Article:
> Well, no. If you get lost in the wilderness and end up dying 
> there, it's
> your responsibility. If word gets through to SAR that you are
lost and
> in need of assistance, they will do their best to find you 
> and evacuate
> you to safety. If they don't find you because you couldn't
give them
> better directions, it's too bad. I feel sorry for you, but I 
> would feel
> sorrier for the burden that you (I know this is hypothetical) 
> placed on
> them by asking them to search for you. If you meet your 
> demise, you have
> gone to a better place... or not. Those that you asked to 
> search for you
> would have to deal with not being to save everyone they 
> looked for, but
> I digress. That's not really anything to do with APRS. As an
> member, I thought that I would throw that in, but I just
wouldn't want
> you to come back and haunt me when it wasn't justified.
> > Every other coordinate system on this planet uses
> > grids for uncertainty. The grid square system (it's
> > right there in the name, square), UTM, Maidenhead, all
> > of those are some kind of polygon not circles.
> For the ground pounders, the UTM grid sure makes life a lot 
> easier. APRS
> of course uses degrees, minutes and decimal minutes. As soon 
> as you are
> working with other agencies, it's nice to know that it's as
easy as
> pushing a few buttons on a GPS to change the format.
> > I would suggest as you modify the specifications...
> Even though the APRS spec has been around a while, there are 
> probably a
> few things that should be re-worded. This is an opportunity 
> to hammer it
> out. Of course, I have never in my life been ambiguous about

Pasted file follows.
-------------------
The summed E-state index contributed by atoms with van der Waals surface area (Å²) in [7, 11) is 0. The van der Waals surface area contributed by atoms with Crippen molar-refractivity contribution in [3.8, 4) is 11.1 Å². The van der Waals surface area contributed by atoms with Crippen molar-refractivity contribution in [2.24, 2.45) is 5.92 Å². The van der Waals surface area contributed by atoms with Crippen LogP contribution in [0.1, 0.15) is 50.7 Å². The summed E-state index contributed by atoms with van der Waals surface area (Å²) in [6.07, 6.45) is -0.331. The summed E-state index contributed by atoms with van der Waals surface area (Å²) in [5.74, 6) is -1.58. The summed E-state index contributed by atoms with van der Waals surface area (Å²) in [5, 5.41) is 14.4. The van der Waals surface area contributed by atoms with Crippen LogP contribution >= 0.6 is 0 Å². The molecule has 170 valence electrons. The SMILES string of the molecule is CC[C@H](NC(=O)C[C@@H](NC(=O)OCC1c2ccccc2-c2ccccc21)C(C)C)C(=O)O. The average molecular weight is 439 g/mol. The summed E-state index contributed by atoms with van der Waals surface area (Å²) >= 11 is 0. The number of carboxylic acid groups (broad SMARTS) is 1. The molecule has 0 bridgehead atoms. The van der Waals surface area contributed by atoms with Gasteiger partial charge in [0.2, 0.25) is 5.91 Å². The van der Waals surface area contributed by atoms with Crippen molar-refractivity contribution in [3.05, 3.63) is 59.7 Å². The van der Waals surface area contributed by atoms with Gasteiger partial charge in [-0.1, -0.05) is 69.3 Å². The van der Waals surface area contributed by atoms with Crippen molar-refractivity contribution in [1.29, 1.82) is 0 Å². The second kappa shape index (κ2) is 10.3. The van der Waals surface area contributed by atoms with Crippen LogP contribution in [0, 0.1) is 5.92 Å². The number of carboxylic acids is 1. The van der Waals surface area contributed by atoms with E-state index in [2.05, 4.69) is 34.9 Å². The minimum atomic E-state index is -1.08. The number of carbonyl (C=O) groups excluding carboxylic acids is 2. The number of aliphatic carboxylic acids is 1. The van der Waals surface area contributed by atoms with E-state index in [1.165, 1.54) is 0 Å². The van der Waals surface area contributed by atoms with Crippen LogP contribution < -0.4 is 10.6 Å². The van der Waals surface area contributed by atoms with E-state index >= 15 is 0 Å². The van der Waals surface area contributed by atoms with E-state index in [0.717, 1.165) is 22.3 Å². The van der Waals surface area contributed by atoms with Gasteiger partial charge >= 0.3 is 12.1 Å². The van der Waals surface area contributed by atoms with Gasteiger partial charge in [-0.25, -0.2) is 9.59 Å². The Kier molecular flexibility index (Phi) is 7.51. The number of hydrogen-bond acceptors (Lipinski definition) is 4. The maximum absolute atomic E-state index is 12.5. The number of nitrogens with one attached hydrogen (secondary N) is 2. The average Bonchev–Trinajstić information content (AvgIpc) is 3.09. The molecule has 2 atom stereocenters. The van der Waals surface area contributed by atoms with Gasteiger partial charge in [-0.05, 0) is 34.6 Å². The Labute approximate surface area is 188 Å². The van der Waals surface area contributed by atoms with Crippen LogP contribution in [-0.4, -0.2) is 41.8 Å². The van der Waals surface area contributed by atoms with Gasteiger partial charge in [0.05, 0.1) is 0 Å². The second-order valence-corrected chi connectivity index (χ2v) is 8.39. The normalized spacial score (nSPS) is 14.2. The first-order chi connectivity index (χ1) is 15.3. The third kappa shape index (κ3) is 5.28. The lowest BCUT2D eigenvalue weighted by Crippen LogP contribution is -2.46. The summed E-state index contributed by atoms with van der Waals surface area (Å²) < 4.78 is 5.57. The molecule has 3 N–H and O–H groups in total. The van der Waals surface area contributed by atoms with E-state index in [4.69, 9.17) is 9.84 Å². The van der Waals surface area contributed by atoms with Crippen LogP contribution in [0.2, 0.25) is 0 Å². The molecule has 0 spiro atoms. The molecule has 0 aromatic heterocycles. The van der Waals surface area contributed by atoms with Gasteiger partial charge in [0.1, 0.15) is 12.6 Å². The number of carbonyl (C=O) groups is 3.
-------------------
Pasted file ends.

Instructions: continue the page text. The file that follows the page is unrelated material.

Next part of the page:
> a position.
> In the old days, I had a map and compass. These days I have a
map and
> compass AND a GPS receiver. Of course, with a GPS, I know 
> exactly where
> I am even if I am lost. If the batteries die, it still makes a
> good paper-weight to hold the map down if it's breezy.
> When it comes down to it, ambiguity probably doesn't mean 
> much to a lot
> of people involved in APRS. It does to Bob because he probably
> APRSDOS. I know from messages in the past that he is in the
habit of
> punching in an approximate lat/long at airports and while 
> hiking without
> a GPS. Both instances are examples of why ambiguity might
sometimes be
> used. To me - someone that has hardly ever gone anywhere
without a GPS
> (whether hiking, skiing, driving, on a SAR task or mountain
> since I got my first one - ambiguity doesn't make a lot of
> For someone that is travelling without a GPS, it allows them
> participate in APRS e.g. with a D7. For someone with a D7 and
a failed
> GPS or one with dead batteries, it again makes sense. I 
> understand it. I
> would just never use it - unless experimenting!
> When I say it doesn't mean much to a lot of people involved in
> am referring to the huge majority of APRS users that use
UI-View at
> home... and some on the road. It just doesn't display
ambiguity as Bob
> envisions it. It acts as if the spaces are filled zeroes.
Because the
> majority of people looking at your ambiguous position won't
know it's
> ambiguous unless they take a closer look at it, it would be to
> advantage - if you were like Alex in his example above - if 
> you were to
> use the "unknown position" symbol... \.  At least people 
> looking at you
> in a graphical environment will see that without even looking
for the
> missing digits, whether they are using UI-View or not.
> I've been reading the discussion about ambiguity but not 
> paying a lot of
> attention to it. If I were to make any argument at all, it 
> would be that
> the ambiguous position would be represented by a circle and
not a box,
> with the diameter determined by the amount of ambiguity the
> intended.
> So... was any of the above ambiguous? hi
> 73 es cul - Keith VE7GDH
> --
> "I may be lost, but I know exactly where I am!"